china isa CPU

Image courtesy of ExtremeTech

Part of the web was buzzing about the fact that China’s ministry of technology  is trying to define a ‘unified” processor architecture, based either on an existing platform, or a new one. By “processor architecture”, we mean “instruction set architecture” or (ISA), like X86 is for Intel. The instruction set is basically “opcodes” (or operation code, which are the most basic machine-instructions), that will be understood and executed by processors. For example all AMD and Intel processors run on the X86 ISA.

Despite making the headlines only today, this is not “news” for industry insiders who say that this has been going on for “months” (if not for years). The Chinese government is being lobbied hard by Chinese companies who complain about the $5M price tag to license an ARM Cortex A9 design (we can’t confirm the price, but it doesn’t sound so bad). Instead, they would like to have an cheaper intellectual property that they could use/afford.

Why?

If you look at it on paper, the idea sounds good: if China could develop its own ISA, then license it for very cheap, or free, to Chinese companies this would create an undeniable advantage to whoever can license this. Of course, it’s easier said than done, and while it’s very possible to develop an ISA, making great chips and convincing the rest of the eco-system to rally around it will prove more difficult – at least in the short and medium term. In the long term, everything is possible. The closest examples would be China’s own DVD or 4G-LTE standards – it’s close, but not really comparable. Both will save Billions for years to come, and could even generate licensing revenues.

Challenges

If that was ever going to happen, companies like Intel, AMD, ARM and others may be in trouble (except if their ISA is chosen), but fret not, we would certainly see this one coming. In fact, just last year, I wrote an article entitled “China Aims to Sell Homegrown CPUs To The World, Eventually“. The technical challenges that China faced then remain the same, but this time, it seems that the country is ready to subsidize (award public contracts) push this new platform (surely someone in an international trade organization will complain).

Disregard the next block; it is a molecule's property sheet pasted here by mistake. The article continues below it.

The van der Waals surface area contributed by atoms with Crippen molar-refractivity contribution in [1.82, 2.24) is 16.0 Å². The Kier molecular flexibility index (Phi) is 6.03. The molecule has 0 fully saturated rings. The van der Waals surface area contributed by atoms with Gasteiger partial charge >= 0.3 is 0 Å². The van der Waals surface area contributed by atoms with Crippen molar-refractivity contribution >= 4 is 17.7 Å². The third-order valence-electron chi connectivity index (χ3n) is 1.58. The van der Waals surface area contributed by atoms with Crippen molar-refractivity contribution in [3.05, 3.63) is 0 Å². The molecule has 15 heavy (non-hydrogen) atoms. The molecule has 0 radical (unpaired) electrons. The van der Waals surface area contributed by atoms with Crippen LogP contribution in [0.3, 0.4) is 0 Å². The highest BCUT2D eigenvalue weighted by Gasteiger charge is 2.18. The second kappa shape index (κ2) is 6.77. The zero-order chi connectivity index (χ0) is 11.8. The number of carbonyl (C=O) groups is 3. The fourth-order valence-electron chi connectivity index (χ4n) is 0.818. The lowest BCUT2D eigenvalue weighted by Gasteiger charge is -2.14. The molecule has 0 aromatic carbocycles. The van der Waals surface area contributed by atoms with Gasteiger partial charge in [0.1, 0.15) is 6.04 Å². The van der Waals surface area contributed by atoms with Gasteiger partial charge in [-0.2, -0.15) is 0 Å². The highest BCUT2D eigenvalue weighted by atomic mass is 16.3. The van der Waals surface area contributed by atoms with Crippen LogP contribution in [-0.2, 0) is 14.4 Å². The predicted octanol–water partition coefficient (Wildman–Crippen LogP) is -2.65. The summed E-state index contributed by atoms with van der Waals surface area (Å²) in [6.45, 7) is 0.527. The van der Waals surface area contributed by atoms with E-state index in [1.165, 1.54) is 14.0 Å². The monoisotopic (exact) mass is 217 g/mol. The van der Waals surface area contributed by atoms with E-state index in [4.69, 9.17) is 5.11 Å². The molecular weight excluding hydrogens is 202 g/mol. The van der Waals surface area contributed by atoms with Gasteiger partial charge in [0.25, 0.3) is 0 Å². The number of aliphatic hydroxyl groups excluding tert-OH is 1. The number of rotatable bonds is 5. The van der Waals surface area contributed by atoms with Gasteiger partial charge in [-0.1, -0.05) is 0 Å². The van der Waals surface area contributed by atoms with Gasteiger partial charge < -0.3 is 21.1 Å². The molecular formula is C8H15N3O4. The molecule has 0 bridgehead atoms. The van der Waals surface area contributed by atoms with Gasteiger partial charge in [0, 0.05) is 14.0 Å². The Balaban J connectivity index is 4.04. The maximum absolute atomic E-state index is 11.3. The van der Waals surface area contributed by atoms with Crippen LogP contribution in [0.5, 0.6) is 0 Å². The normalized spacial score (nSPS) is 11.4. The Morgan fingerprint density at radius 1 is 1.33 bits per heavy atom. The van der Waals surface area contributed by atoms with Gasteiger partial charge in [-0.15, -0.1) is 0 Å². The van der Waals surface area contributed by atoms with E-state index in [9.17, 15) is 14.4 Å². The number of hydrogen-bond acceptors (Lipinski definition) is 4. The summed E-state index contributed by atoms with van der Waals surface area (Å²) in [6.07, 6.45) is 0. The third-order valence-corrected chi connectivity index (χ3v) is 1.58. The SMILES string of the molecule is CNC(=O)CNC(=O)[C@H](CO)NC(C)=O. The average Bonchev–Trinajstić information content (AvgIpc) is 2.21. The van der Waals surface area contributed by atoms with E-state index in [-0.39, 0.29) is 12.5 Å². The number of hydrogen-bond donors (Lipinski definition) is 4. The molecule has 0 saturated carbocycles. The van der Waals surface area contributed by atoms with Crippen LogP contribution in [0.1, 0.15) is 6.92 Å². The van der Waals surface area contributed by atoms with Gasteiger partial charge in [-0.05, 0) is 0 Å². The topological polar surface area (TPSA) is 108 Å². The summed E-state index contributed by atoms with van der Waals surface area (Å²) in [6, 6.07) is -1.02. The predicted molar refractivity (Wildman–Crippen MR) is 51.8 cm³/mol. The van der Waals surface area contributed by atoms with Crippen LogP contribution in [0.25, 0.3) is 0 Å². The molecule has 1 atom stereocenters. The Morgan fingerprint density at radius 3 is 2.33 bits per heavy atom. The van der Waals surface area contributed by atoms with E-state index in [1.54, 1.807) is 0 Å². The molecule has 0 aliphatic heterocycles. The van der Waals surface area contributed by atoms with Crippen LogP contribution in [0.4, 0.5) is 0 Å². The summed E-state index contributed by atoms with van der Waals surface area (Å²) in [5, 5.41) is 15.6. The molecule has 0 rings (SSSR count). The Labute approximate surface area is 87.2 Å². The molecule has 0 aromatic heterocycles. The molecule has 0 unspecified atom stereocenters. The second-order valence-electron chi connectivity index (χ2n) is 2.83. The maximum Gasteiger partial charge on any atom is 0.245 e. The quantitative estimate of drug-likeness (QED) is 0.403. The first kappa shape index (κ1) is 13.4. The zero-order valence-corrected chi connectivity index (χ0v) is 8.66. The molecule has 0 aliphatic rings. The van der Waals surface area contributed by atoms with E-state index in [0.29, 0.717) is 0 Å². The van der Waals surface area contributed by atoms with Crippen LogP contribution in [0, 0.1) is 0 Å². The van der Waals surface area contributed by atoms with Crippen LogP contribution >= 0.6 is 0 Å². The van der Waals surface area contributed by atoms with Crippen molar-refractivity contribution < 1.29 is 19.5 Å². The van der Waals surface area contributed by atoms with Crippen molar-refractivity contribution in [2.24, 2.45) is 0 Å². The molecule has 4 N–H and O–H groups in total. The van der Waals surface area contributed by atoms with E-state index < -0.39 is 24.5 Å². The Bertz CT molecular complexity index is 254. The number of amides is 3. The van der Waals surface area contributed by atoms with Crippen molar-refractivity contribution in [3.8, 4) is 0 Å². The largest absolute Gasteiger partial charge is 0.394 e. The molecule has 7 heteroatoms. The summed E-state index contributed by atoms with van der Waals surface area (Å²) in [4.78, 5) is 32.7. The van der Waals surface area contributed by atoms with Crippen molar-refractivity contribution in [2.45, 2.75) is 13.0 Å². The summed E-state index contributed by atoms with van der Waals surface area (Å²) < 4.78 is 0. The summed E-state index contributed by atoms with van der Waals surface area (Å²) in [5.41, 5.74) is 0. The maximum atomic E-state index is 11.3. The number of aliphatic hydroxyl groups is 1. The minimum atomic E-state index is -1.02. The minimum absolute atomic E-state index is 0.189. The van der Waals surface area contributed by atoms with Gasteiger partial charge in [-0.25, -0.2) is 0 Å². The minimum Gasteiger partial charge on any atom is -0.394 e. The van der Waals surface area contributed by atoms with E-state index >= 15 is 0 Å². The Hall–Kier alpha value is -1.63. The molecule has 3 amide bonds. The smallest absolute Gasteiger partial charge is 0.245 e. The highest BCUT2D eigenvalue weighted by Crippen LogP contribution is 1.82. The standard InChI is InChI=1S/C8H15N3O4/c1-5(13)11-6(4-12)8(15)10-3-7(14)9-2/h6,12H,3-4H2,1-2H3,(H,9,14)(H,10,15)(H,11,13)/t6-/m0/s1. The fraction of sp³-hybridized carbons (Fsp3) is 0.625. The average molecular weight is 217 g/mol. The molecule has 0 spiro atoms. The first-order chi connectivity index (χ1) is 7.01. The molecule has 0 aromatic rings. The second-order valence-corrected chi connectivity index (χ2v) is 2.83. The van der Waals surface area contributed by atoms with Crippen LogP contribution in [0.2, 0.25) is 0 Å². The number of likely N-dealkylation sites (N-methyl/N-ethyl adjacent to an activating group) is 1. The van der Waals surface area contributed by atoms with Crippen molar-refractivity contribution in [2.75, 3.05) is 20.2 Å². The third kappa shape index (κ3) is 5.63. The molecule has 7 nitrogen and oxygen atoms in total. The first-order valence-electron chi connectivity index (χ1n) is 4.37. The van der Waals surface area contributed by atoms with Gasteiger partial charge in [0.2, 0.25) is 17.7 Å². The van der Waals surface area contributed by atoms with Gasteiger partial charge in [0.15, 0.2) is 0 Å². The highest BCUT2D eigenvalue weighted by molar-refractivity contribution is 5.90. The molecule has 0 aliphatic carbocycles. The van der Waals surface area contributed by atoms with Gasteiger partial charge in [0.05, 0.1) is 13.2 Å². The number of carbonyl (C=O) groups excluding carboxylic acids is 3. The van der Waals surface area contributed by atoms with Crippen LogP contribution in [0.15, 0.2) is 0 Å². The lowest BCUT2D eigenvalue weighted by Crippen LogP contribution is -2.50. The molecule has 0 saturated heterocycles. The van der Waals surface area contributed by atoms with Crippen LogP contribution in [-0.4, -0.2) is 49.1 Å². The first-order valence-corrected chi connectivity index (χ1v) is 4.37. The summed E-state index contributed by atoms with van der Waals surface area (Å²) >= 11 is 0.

No need to “create” an eco-system

Of course some are quick to criticize the new ISA idea, saying that it will not have the same “eco-system” that established ISA enjoy. It’s very true, but it is in fact not *that* hard: within the server space, it is completely conceivable to have a very decent Linux distribution that works on the Chinese ISA, and in the consumer space, “all it takes” is to convince Microsoft that this is worth porting Windows to. That will be particularly true if Microsoft doesn’t want Linux to have a chance to be the major platform in China.

The ISA actually doesn’t matter so much, if the rewards are big enough to attract platform developers. Once major platforms (like Windows or Linux/Android) have been ported, most app developers don’t even have to care about which ISA their app is running on as those details are mostly taken care of by the compilers.

When? At least a decade, or more

In the end, the question is how much, and how long China is willing to invest in a new ISA that will most likely produce CPUs that are not competitive at first – at least in terms of performance. This is a very high-stakes game that will be played for over more than a decade, but keep in mind that although there is a lot of work to be done, China has some very decent IP and chip-making know-how. Let’s wait and see…

Filed in Computers >Featured. Read more about china and CPU.

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